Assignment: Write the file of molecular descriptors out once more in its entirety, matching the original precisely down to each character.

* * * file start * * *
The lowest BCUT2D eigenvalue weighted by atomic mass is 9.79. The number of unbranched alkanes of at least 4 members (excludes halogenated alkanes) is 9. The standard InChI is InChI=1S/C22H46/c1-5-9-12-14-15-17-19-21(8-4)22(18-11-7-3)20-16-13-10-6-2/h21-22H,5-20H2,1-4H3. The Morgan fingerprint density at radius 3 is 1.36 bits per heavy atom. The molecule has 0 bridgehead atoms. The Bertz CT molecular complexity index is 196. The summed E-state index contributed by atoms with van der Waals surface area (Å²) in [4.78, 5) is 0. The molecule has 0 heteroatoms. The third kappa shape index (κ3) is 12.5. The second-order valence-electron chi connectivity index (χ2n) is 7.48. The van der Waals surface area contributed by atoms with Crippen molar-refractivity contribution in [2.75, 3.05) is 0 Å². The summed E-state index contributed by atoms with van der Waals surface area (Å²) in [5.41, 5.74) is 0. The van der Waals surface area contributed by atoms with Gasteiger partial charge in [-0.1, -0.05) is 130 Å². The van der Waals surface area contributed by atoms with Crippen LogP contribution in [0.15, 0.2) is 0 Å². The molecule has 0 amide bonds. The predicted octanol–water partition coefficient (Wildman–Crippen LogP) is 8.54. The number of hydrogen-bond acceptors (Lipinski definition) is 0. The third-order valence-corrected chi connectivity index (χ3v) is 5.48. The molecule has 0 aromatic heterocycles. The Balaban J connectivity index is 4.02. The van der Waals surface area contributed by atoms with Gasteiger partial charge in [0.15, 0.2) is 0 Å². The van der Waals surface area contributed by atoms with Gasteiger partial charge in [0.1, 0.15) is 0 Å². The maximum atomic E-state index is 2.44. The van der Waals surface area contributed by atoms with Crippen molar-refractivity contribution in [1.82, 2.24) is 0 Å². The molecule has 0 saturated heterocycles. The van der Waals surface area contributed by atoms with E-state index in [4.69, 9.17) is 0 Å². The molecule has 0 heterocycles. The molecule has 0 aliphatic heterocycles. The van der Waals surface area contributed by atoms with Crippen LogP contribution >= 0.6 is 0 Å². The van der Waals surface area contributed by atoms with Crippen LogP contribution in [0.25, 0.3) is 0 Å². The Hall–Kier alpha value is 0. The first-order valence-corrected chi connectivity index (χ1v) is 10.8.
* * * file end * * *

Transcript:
The lowest BCUT2D eigenvalue weighted by atomic mass is 9.79. The number of unbranched alkanes of at least 4 members (excludes halogenated alkanes) is 9. The standard InChI is InChI=1S/C22H46/c1-5-9-12-14-15-17-19-21(8-4)22(18-11-7-3)20-16-13-10-6-2/h21-22H,5-20H2,1-4H3. The Morgan fingerprint density at radius 3 is 1.36 bits per heavy atom. The molecule has 0 bridgehead atoms. The Bertz CT molecular complexity index is 196. The summed E-state index contributed by atoms with van der Waals surface area (Å²) in [4.78, 5) is 0. The molecule has 0 heteroatoms. The third kappa shape index (κ3) is 12.5. The second-order valence-electron chi connectivity index (χ2n) is 7.48. The van der Waals surface area contributed by atoms with Crippen molar-refractivity contribution in [2.75, 3.05) is 0 Å². The summed E-state index contributed by atoms with van der Waals surface area (Å²) in [5.41, 5.74) is 0. The van der Waals surface area contributed by atoms with Gasteiger partial charge in [-0.1, -0.05) is 130 Å². The van der Waals surface area contributed by atoms with Crippen LogP contribution in [0.15, 0.2) is 0 Å². The molecule has 0 amide bonds. The predicted octanol–water partition coefficient (Wildman–Crippen LogP) is 8.54. The number of hydrogen-bond acceptors (Lipinski definition) is 0. The third-order valence-corrected chi connectivity index (χ3v) is 5.48. The molecule has 0 aromatic heterocycles. The Balaban J connectivity index is 4.02. The van der Waals surface area contributed by atoms with Gasteiger partial charge in [0.15, 0.2) is 0 Å². The van der Waals surface area contributed by atoms with Gasteiger partial charge in [0.1, 0.15) is 0 Å². The maximum atomic E-state index is 2.44. The van der Waals surface area contributed by atoms with Crippen molar-refractivity contribution in [1.82, 2.24) is 0 Å². The molecule has 0 saturated heterocycles. The van der Waals surface area contributed by atoms with E-state index in [4.69, 9.17) is 0 Å². The molecule has 0 heterocycles. The molecule has 0 aliphatic heterocycles. The van der Waals surface area contributed by atoms with Crippen LogP contribution >= 0.6 is 0 Å². The van der Waals surface area contributed by atoms with Crippen LogP contribution in [0.25, 0.3) is 0 Å². The Hall–Kier alpha value is 0. The first-order valence-corrected chi connectivity index (χ1v) is 10.8.